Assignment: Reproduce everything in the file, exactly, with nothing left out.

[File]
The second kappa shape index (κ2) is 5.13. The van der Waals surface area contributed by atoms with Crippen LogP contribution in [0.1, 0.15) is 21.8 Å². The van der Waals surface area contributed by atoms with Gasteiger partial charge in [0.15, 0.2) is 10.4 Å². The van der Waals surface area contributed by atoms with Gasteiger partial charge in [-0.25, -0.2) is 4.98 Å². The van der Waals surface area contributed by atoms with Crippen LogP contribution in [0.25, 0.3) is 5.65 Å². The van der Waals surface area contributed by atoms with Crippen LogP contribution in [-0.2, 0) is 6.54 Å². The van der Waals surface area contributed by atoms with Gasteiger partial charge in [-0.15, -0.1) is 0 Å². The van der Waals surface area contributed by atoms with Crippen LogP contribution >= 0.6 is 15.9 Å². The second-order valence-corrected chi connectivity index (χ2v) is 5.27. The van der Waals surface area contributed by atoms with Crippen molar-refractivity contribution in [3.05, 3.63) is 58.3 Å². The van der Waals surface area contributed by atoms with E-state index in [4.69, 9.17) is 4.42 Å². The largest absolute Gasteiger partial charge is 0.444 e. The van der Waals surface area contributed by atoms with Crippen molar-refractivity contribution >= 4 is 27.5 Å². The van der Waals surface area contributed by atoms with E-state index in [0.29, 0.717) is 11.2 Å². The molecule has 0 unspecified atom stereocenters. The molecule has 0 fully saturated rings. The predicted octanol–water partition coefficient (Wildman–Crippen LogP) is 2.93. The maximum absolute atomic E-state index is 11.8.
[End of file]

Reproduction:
The second kappa shape index (κ2) is 5.13. The van der Waals surface area contributed by atoms with Crippen LogP contribution in [0.1, 0.15) is 21.8 Å². The van der Waals surface area contributed by atoms with Gasteiger partial charge in [0.15, 0.2) is 10.4 Å². The van der Waals surface area contributed by atoms with Gasteiger partial charge in [-0.25, -0.2) is 4.98 Å². The van der Waals surface area contributed by atoms with Crippen LogP contribution in [0.25, 0.3) is 5.65 Å². The van der Waals surface area contributed by atoms with Crippen LogP contribution in [-0.2, 0) is 6.54 Å². The van der Waals surface area contributed by atoms with Gasteiger partial charge in [-0.15, -0.1) is 0 Å². The van der Waals surface area contributed by atoms with Crippen LogP contribution >= 0.6 is 15.9 Å². The second-order valence-corrected chi connectivity index (χ2v) is 5.27. The van der Waals surface area contributed by atoms with Crippen molar-refractivity contribution in [3.05, 3.63) is 58.3 Å². The van der Waals surface area contributed by atoms with E-state index in [4.69, 9.17) is 4.42 Å². The largest absolute Gasteiger partial charge is 0.444 e. The van der Waals surface area contributed by atoms with Crippen molar-refractivity contribution >= 4 is 27.5 Å². The van der Waals surface area contributed by atoms with E-state index in [0.29, 0.717) is 11.2 Å². The molecule has 0 unspecified atom stereocenters. The molecule has 0 fully saturated rings. The predicted octanol–water partition coefficient (Wildman–Crippen LogP) is 2.93. The maximum absolute atomic E-state index is 11.8.